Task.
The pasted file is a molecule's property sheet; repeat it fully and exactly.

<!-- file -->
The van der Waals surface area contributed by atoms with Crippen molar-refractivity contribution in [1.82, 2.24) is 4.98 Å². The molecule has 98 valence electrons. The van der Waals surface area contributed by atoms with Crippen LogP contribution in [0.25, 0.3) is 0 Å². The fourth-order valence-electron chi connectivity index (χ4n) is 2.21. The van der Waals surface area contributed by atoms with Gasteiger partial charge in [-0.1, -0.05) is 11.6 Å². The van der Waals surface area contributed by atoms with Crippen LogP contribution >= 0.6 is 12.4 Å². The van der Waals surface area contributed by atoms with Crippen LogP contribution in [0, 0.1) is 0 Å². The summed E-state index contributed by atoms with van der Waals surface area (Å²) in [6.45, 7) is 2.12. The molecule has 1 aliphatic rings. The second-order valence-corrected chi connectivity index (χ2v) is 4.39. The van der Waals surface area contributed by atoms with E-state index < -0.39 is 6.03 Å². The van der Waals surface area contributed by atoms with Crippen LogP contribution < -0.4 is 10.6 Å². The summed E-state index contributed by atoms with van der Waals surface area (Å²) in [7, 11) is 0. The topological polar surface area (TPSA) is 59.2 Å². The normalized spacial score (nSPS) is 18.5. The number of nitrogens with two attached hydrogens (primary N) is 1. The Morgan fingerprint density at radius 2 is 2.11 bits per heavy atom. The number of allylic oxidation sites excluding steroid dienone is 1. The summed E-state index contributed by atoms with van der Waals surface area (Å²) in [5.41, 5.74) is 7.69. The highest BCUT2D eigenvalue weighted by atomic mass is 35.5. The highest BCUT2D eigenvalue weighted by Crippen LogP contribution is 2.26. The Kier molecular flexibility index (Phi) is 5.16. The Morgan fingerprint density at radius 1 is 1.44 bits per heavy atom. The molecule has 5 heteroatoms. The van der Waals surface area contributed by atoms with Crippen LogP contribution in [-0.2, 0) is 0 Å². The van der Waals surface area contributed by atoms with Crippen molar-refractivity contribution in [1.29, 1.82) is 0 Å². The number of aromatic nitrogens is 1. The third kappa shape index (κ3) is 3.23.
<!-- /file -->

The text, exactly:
The van der Waals surface area contributed by atoms with Crippen molar-refractivity contribution in [1.82, 2.24) is 4.98 Å². The molecule has 98 valence electrons. The van der Waals surface area contributed by atoms with Crippen LogP contribution in [0.25, 0.3) is 0 Å². The fourth-order valence-electron chi connectivity index (χ4n) is 2.21. The van der Waals surface area contributed by atoms with Gasteiger partial charge in [-0.1, -0.05) is 11.6 Å². The van der Waals surface area contributed by atoms with Crippen LogP contribution >= 0.6 is 12.4 Å². The van der Waals surface area contributed by atoms with Crippen LogP contribution in [0, 0.1) is 0 Å². The summed E-state index contributed by atoms with van der Waals surface area (Å²) in [6.45, 7) is 2.12. The molecule has 1 aliphatic rings. The second-order valence-corrected chi connectivity index (χ2v) is 4.39. The van der Waals surface area contributed by atoms with E-state index < -0.39 is 6.03 Å². The van der Waals surface area contributed by atoms with Crippen LogP contribution < -0.4 is 10.6 Å². The summed E-state index contributed by atoms with van der Waals surface area (Å²) in [7, 11) is 0. The topological polar surface area (TPSA) is 59.2 Å². The normalized spacial score (nSPS) is 18.5. The number of nitrogens with two attached hydrogens (primary N) is 1. The Morgan fingerprint density at radius 2 is 2.11 bits per heavy atom. The number of allylic oxidation sites excluding steroid dienone is 1. The summed E-state index contributed by atoms with van der Waals surface area (Å²) in [5.41, 5.74) is 7.69. The highest BCUT2D eigenvalue weighted by atomic mass is 35.5. The highest BCUT2D eigenvalue weighted by Crippen LogP contribution is 2.26. The Kier molecular flexibility index (Phi) is 5.16. The Morgan fingerprint density at radius 1 is 1.44 bits per heavy atom. The molecule has 5 heteroatoms. The van der Waals surface area contributed by atoms with Crippen LogP contribution in [-0.2, 0) is 0 Å². The van der Waals surface area contributed by atoms with Crippen molar-refractivity contribution in [1.29, 1.82) is 0 Å². The number of aromatic nitrogens is 1. The third kappa shape index (κ3) is 3.23.